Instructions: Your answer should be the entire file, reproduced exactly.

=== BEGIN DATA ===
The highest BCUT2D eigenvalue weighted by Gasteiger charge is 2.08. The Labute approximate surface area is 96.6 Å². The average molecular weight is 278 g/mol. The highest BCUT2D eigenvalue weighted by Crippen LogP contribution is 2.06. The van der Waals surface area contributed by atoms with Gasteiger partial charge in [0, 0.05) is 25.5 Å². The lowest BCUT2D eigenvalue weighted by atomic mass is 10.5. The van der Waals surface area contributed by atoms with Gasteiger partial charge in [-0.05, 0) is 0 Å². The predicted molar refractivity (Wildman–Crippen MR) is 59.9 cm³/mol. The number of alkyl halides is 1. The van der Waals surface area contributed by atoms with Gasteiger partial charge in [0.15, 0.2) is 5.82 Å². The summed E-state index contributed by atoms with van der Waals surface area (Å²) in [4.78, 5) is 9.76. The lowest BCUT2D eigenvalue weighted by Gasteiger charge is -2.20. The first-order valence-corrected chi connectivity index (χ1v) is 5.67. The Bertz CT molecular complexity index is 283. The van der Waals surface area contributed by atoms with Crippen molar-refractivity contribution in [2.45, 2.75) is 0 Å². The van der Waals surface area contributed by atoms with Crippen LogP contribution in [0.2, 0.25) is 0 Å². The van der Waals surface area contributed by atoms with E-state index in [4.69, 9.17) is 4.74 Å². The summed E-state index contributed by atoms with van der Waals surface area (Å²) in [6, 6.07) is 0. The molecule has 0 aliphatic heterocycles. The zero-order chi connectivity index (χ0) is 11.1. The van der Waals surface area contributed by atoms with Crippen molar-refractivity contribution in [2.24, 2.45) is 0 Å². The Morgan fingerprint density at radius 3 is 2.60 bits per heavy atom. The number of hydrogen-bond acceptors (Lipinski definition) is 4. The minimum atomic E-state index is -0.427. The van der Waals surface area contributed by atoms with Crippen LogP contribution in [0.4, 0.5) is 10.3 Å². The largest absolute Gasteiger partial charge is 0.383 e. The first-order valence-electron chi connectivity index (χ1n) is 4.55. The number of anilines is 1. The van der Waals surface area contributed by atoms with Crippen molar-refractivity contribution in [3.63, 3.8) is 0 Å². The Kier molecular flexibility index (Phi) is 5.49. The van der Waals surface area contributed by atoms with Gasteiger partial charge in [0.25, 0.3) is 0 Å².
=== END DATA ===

The highest BCUT2D eigenvalue weighted by Gasteiger charge is 2.08. The Labute approximate surface area is 96.6 Å². The average molecular weight is 278 g/mol. The highest BCUT2D eigenvalue weighted by Crippen LogP contribution is 2.06. The van der Waals surface area contributed by atoms with Gasteiger partial charge in [0, 0.05) is 25.5 Å². The lowest BCUT2D eigenvalue weighted by atomic mass is 10.5. The van der Waals surface area contributed by atoms with Gasteiger partial charge in [-0.05, 0) is 0 Å². The predicted molar refractivity (Wildman–Crippen MR) is 59.9 cm³/mol. The number of alkyl halides is 1. The van der Waals surface area contributed by atoms with Gasteiger partial charge in [0.15, 0.2) is 5.82 Å². The summed E-state index contributed by atoms with van der Waals surface area (Å²) in [4.78, 5) is 9.76. The lowest BCUT2D eigenvalue weighted by Gasteiger charge is -2.20. The first-order valence-corrected chi connectivity index (χ1v) is 5.67. The Bertz CT molecular complexity index is 283. The van der Waals surface area contributed by atoms with Crippen molar-refractivity contribution in [2.45, 2.75) is 0 Å². The van der Waals surface area contributed by atoms with Crippen LogP contribution in [0.2, 0.25) is 0 Å². The van der Waals surface area contributed by atoms with E-state index in [4.69, 9.17) is 4.74 Å². The summed E-state index contributed by atoms with van der Waals surface area (Å²) in [6, 6.07) is 0. The molecule has 0 aliphatic heterocycles. The zero-order chi connectivity index (χ0) is 11.1. The van der Waals surface area contributed by atoms with Crippen molar-refractivity contribution in [2.24, 2.45) is 0 Å². The Morgan fingerprint density at radius 3 is 2.60 bits per heavy atom. The number of hydrogen-bond acceptors (Lipinski definition) is 4. The minimum atomic E-state index is -0.427. The van der Waals surface area contributed by atoms with Crippen LogP contribution in [0.4, 0.5) is 10.3 Å². The largest absolute Gasteiger partial charge is 0.383 e. The first-order valence-electron chi connectivity index (χ1n) is 4.55. The number of anilines is 1. The van der Waals surface area contributed by atoms with Crippen molar-refractivity contribution in [3.63, 3.8) is 0 Å². The Kier molecular flexibility index (Phi) is 5.49. The van der Waals surface area contributed by atoms with Gasteiger partial charge in [0.25, 0.3) is 0 Å².